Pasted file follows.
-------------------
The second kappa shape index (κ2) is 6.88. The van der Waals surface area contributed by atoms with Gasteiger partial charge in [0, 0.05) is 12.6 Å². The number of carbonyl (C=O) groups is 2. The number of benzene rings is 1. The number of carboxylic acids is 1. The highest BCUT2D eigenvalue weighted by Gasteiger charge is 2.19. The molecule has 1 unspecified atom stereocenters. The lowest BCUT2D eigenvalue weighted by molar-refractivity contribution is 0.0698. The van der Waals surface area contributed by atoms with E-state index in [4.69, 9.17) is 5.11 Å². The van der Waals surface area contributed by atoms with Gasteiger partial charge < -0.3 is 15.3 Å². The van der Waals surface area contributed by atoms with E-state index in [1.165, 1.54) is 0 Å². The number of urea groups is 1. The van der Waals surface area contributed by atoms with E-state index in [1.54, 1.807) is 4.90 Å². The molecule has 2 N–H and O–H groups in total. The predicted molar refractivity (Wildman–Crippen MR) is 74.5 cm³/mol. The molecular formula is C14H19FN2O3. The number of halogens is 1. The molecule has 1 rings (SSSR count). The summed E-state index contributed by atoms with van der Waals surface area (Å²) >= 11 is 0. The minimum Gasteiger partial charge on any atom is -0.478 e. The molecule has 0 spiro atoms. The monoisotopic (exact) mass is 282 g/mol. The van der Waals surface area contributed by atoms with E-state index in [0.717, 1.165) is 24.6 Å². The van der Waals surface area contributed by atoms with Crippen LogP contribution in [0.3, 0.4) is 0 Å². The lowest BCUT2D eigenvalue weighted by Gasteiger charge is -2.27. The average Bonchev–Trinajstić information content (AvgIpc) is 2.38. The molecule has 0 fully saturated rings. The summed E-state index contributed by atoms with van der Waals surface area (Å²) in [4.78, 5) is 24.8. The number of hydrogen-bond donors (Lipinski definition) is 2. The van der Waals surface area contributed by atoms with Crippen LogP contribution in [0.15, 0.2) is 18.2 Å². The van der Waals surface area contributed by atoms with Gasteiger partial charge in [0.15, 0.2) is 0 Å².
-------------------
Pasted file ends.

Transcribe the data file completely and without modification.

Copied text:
The second kappa shape index (κ2) is 6.88. The van der Waals surface area contributed by atoms with Gasteiger partial charge in [0, 0.05) is 12.6 Å². The number of carbonyl (C=O) groups is 2. The number of benzene rings is 1. The number of carboxylic acids is 1. The highest BCUT2D eigenvalue weighted by Gasteiger charge is 2.19. The molecule has 1 unspecified atom stereocenters. The lowest BCUT2D eigenvalue weighted by molar-refractivity contribution is 0.0698. The van der Waals surface area contributed by atoms with E-state index in [4.69, 9.17) is 5.11 Å². The van der Waals surface area contributed by atoms with Gasteiger partial charge < -0.3 is 15.3 Å². The van der Waals surface area contributed by atoms with E-state index in [1.165, 1.54) is 0 Å². The number of urea groups is 1. The van der Waals surface area contributed by atoms with E-state index in [1.54, 1.807) is 4.90 Å². The molecule has 2 N–H and O–H groups in total. The predicted molar refractivity (Wildman–Crippen MR) is 74.5 cm³/mol. The molecular formula is C14H19FN2O3. The number of halogens is 1. The molecule has 1 rings (SSSR count). The summed E-state index contributed by atoms with van der Waals surface area (Å²) >= 11 is 0. The minimum Gasteiger partial charge on any atom is -0.478 e. The molecule has 0 spiro atoms. The monoisotopic (exact) mass is 282 g/mol. The van der Waals surface area contributed by atoms with E-state index in [0.717, 1.165) is 24.6 Å². The van der Waals surface area contributed by atoms with Crippen LogP contribution in [0.3, 0.4) is 0 Å². The lowest BCUT2D eigenvalue weighted by Gasteiger charge is -2.27. The average Bonchev–Trinajstić information content (AvgIpc) is 2.38. The molecule has 0 fully saturated rings. The summed E-state index contributed by atoms with van der Waals surface area (Å²) in [4.78, 5) is 24.8. The number of hydrogen-bond donors (Lipinski definition) is 2. The van der Waals surface area contributed by atoms with Crippen LogP contribution in [0.15, 0.2) is 18.2 Å². The van der Waals surface area contributed by atoms with Gasteiger partial charge in [0.15, 0.2) is 0 Å².